the numerous customs of purification that are required in order to avoid the ill will of the powers. These, however, may better be considered as constituting one of the means of controlling magic power, which form a very large part of the religious observances of the American Indians. (262)In the discussion following this passage, individual prayer and amulets are listed along with public sacrifices as means for controlling “magic power.” Although Boas would surely agree that the concept of “magic power” has its source in the collectivity, he sees no need to privilege the collective operations inspired by this concept over the private activities that are parasitic on it.

Although it has received less attention than his more direct effects on fieldwork, language description, and the nature-nurture equilibrium, probably Boas’ most significant influence on the practice of American anthropology concerns the discipline’s internal organization: the division of the subject among biologists, linguists, and ethnographers, presaging the current subdivision of departments of anthropology into nearly autonomous units of physical, linguistic, and cultural anthropology, with the concomitant turning-away from the original conception of anthropology as a unified “science of man,” proposing and testing universal hypotheses concerning humanity in general.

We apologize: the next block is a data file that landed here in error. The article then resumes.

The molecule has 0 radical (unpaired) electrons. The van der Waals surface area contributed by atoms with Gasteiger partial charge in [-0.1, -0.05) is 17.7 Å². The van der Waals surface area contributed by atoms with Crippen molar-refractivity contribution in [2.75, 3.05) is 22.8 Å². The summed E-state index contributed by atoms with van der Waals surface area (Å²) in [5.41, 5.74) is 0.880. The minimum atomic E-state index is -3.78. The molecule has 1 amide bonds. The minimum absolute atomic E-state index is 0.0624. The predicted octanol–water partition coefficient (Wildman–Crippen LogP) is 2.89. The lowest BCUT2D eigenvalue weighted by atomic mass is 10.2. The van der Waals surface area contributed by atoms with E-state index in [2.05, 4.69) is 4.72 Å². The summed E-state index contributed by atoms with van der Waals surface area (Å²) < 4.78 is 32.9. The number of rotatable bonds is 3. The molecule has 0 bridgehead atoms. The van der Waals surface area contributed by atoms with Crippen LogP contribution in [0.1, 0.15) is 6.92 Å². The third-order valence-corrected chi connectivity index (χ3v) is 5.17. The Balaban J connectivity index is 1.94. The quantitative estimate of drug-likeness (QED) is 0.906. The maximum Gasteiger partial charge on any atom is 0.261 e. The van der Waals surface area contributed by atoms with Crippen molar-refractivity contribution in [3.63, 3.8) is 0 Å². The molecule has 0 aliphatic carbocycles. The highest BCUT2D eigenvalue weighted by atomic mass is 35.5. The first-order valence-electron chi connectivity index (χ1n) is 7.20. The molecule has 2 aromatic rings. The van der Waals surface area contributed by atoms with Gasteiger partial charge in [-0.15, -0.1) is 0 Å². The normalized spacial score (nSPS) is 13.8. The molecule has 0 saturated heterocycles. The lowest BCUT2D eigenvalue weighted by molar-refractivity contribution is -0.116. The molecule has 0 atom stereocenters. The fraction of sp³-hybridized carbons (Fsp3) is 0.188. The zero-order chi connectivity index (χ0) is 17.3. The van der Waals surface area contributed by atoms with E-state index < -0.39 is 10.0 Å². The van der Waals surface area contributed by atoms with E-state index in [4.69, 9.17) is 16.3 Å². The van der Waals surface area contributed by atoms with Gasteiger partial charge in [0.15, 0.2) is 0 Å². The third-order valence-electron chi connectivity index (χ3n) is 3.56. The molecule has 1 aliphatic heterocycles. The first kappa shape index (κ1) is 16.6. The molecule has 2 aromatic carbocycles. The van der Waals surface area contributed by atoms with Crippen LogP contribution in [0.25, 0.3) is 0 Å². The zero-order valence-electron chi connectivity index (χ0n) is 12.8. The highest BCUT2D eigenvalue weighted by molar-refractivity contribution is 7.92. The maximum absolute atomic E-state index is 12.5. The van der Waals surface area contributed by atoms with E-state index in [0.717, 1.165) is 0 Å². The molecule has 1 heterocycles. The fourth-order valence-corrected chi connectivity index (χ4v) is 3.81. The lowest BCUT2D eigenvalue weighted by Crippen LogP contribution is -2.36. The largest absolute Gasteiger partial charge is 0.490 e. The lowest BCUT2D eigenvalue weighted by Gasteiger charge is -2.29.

Boas’ empiricist skepticism is exemplified by his failure to provide a clearly articulated definition of what anthropology is. Boas’ rejects the necessity of positing from the outset a unique object of study: “man,” or as we would say today, “humankind.” Just as he defines religion as what remains when the rational explanations of the world have been eliminated, so he tends to see anthropology as what one studies about man when the subject-matters of the other human sciences have been eliminated. As early as 1904, in his lecture on “The History of Anthropology” (op. cit. p 35), he claims that the “general anthropologist” is giving way to specialists in biology, linguistics, and ethnology-archaeology. In “What is Anthropology?” the introductory chapter of Anthropology and Modern Life (1928), Boas never gives a direct answer to the question posed in the title. He opens by dismissing the common view that anthropology is “a collection of curious facts . . . about . . . exotic people . . . describing their strange customs and beliefs” (11). He then claims that in order to persuade us of the contrary, he “must explain briefly what anthropologists are trying to do,” which activity turns out to share features with the work of the anatomist, the physiologist, and the psychologist. The difference, he affirms, is that whereas these scientists are concerned with “the individual as a type,” to the anthropologist, “the individual appears important only as a member of a racial or a social group” (12). Anthropology, then, is not so much “a single science” as a “point of view.” Furthermore, although such sciences as anatomy and physiology “are amenable to an individual, nonanthropological treatment,” this is not true of “all basically social phenomena, such as economic life, social organization of a group, religious ideas and art” (14). The culmination of this section is the following paragraph, which could almost have been written by Durkheim: